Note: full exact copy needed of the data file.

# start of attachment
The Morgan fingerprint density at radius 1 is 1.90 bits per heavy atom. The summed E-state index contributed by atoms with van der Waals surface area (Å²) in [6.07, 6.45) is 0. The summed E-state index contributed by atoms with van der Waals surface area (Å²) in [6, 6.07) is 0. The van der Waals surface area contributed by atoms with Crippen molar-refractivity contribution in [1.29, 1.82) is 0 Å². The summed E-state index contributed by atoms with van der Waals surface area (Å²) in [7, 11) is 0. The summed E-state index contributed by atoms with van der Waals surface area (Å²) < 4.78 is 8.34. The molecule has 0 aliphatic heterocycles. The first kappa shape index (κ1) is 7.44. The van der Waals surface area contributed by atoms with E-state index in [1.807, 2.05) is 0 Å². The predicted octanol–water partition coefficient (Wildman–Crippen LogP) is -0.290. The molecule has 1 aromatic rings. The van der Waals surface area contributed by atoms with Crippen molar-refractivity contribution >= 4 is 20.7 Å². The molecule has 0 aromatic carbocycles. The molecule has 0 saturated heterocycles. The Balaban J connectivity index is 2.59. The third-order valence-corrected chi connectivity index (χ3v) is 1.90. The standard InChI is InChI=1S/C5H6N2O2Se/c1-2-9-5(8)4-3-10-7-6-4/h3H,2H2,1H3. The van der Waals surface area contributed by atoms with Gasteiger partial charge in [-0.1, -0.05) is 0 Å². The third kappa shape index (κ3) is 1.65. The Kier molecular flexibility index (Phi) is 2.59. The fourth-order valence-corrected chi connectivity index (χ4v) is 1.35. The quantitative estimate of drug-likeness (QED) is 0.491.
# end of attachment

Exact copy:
The Morgan fingerprint density at radius 1 is 1.90 bits per heavy atom. The summed E-state index contributed by atoms with van der Waals surface area (Å²) in [6.07, 6.45) is 0. The summed E-state index contributed by atoms with van der Waals surface area (Å²) in [6, 6.07) is 0. The van der Waals surface area contributed by atoms with Crippen molar-refractivity contribution in [1.29, 1.82) is 0 Å². The summed E-state index contributed by atoms with van der Waals surface area (Å²) in [7, 11) is 0. The summed E-state index contributed by atoms with van der Waals surface area (Å²) < 4.78 is 8.34. The molecule has 0 aliphatic heterocycles. The first kappa shape index (κ1) is 7.44. The van der Waals surface area contributed by atoms with E-state index in [1.807, 2.05) is 0 Å². The predicted octanol–water partition coefficient (Wildman–Crippen LogP) is -0.290. The molecule has 1 aromatic rings. The van der Waals surface area contributed by atoms with Crippen molar-refractivity contribution >= 4 is 20.7 Å². The molecule has 0 aromatic carbocycles. The molecule has 0 saturated heterocycles. The Balaban J connectivity index is 2.59. The third-order valence-corrected chi connectivity index (χ3v) is 1.90. The standard InChI is InChI=1S/C5H6N2O2Se/c1-2-9-5(8)4-3-10-7-6-4/h3H,2H2,1H3. The van der Waals surface area contributed by atoms with Gasteiger partial charge in [-0.1, -0.05) is 0 Å². The third kappa shape index (κ3) is 1.65. The Kier molecular flexibility index (Phi) is 2.59. The fourth-order valence-corrected chi connectivity index (χ4v) is 1.35. The quantitative estimate of drug-likeness (QED) is 0.491.